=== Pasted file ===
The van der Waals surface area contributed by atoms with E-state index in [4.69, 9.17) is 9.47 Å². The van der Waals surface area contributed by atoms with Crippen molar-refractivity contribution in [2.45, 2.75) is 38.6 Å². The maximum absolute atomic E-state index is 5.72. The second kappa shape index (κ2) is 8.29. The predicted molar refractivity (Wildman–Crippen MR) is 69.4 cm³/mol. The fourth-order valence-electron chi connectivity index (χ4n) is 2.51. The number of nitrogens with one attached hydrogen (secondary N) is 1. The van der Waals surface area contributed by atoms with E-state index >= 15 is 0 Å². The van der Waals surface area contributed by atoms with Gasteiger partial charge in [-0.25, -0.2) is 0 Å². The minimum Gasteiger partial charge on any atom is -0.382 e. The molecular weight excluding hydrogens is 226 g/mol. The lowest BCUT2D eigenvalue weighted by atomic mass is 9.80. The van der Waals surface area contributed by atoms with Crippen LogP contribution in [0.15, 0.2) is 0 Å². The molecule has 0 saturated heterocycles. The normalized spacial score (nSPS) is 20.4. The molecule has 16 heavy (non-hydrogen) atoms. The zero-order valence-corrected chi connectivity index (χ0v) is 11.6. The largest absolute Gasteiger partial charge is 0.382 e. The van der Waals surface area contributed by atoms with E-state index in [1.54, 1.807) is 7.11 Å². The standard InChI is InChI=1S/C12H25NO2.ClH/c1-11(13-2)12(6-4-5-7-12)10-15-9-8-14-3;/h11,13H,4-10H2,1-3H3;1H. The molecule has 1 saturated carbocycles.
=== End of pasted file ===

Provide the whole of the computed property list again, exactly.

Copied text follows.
The van der Waals surface area contributed by atoms with E-state index in [4.69, 9.17) is 9.47 Å². The van der Waals surface area contributed by atoms with Crippen molar-refractivity contribution in [2.45, 2.75) is 38.6 Å². The maximum absolute atomic E-state index is 5.72. The second kappa shape index (κ2) is 8.29. The predicted molar refractivity (Wildman–Crippen MR) is 69.4 cm³/mol. The fourth-order valence-electron chi connectivity index (χ4n) is 2.51. The number of nitrogens with one attached hydrogen (secondary N) is 1. The van der Waals surface area contributed by atoms with E-state index >= 15 is 0 Å². The van der Waals surface area contributed by atoms with Gasteiger partial charge in [-0.25, -0.2) is 0 Å². The minimum Gasteiger partial charge on any atom is -0.382 e. The molecular weight excluding hydrogens is 226 g/mol. The lowest BCUT2D eigenvalue weighted by atomic mass is 9.80. The van der Waals surface area contributed by atoms with Crippen LogP contribution in [0.15, 0.2) is 0 Å². The molecule has 0 saturated heterocycles. The normalized spacial score (nSPS) is 20.4. The molecule has 16 heavy (non-hydrogen) atoms. The zero-order valence-corrected chi connectivity index (χ0v) is 11.6. The largest absolute Gasteiger partial charge is 0.382 e. The van der Waals surface area contributed by atoms with E-state index in [1.54, 1.807) is 7.11 Å². The standard InChI is InChI=1S/C12H25NO2.ClH/c1-11(13-2)12(6-4-5-7-12)10-15-9-8-14-3;/h11,13H,4-10H2,1-3H3;1H. The molecule has 1 saturated carbocycles.